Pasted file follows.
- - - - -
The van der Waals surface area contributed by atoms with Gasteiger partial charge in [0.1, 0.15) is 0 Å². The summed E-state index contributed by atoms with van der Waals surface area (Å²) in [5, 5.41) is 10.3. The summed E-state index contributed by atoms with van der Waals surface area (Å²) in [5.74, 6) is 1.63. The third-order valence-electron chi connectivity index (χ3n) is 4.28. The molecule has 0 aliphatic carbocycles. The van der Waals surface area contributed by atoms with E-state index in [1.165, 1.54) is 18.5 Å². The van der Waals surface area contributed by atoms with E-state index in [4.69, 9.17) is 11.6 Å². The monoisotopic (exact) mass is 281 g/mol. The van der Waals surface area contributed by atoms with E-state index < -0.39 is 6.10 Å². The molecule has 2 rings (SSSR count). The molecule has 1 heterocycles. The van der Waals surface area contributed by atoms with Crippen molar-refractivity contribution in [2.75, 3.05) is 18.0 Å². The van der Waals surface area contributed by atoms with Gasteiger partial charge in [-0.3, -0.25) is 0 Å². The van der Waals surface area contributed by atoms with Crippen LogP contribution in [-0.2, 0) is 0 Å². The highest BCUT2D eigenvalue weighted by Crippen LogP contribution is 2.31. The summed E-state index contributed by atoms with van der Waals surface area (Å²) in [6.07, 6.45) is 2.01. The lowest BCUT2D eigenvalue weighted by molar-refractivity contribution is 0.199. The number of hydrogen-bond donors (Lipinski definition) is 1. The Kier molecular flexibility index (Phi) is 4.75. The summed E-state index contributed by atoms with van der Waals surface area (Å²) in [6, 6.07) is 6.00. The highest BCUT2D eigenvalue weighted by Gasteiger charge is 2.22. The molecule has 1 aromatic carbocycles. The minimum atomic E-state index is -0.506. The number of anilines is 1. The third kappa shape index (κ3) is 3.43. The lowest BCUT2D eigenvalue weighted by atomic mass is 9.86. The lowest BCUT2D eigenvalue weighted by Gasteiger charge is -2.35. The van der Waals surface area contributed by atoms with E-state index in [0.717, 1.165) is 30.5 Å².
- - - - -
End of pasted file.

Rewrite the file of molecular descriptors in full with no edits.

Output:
The van der Waals surface area contributed by atoms with Gasteiger partial charge in [0.1, 0.15) is 0 Å². The summed E-state index contributed by atoms with van der Waals surface area (Å²) in [5, 5.41) is 10.3. The summed E-state index contributed by atoms with van der Waals surface area (Å²) in [5.74, 6) is 1.63. The third-order valence-electron chi connectivity index (χ3n) is 4.28. The molecule has 0 aliphatic carbocycles. The van der Waals surface area contributed by atoms with E-state index in [1.165, 1.54) is 18.5 Å². The van der Waals surface area contributed by atoms with E-state index in [4.69, 9.17) is 11.6 Å². The monoisotopic (exact) mass is 281 g/mol. The van der Waals surface area contributed by atoms with E-state index < -0.39 is 6.10 Å². The molecule has 2 rings (SSSR count). The molecule has 1 heterocycles. The van der Waals surface area contributed by atoms with Crippen molar-refractivity contribution in [2.75, 3.05) is 18.0 Å². The van der Waals surface area contributed by atoms with Gasteiger partial charge in [-0.3, -0.25) is 0 Å². The van der Waals surface area contributed by atoms with Crippen LogP contribution in [-0.2, 0) is 0 Å². The highest BCUT2D eigenvalue weighted by Crippen LogP contribution is 2.31. The summed E-state index contributed by atoms with van der Waals surface area (Å²) in [6.07, 6.45) is 2.01. The lowest BCUT2D eigenvalue weighted by molar-refractivity contribution is 0.199. The number of hydrogen-bond donors (Lipinski definition) is 1. The Kier molecular flexibility index (Phi) is 4.75. The summed E-state index contributed by atoms with van der Waals surface area (Å²) in [6, 6.07) is 6.00. The highest BCUT2D eigenvalue weighted by Gasteiger charge is 2.22. The molecule has 1 aromatic carbocycles. The minimum atomic E-state index is -0.506. The number of anilines is 1. The third kappa shape index (κ3) is 3.43. The lowest BCUT2D eigenvalue weighted by atomic mass is 9.86. The lowest BCUT2D eigenvalue weighted by Gasteiger charge is -2.35. The van der Waals surface area contributed by atoms with E-state index in [0.717, 1.165) is 30.5 Å².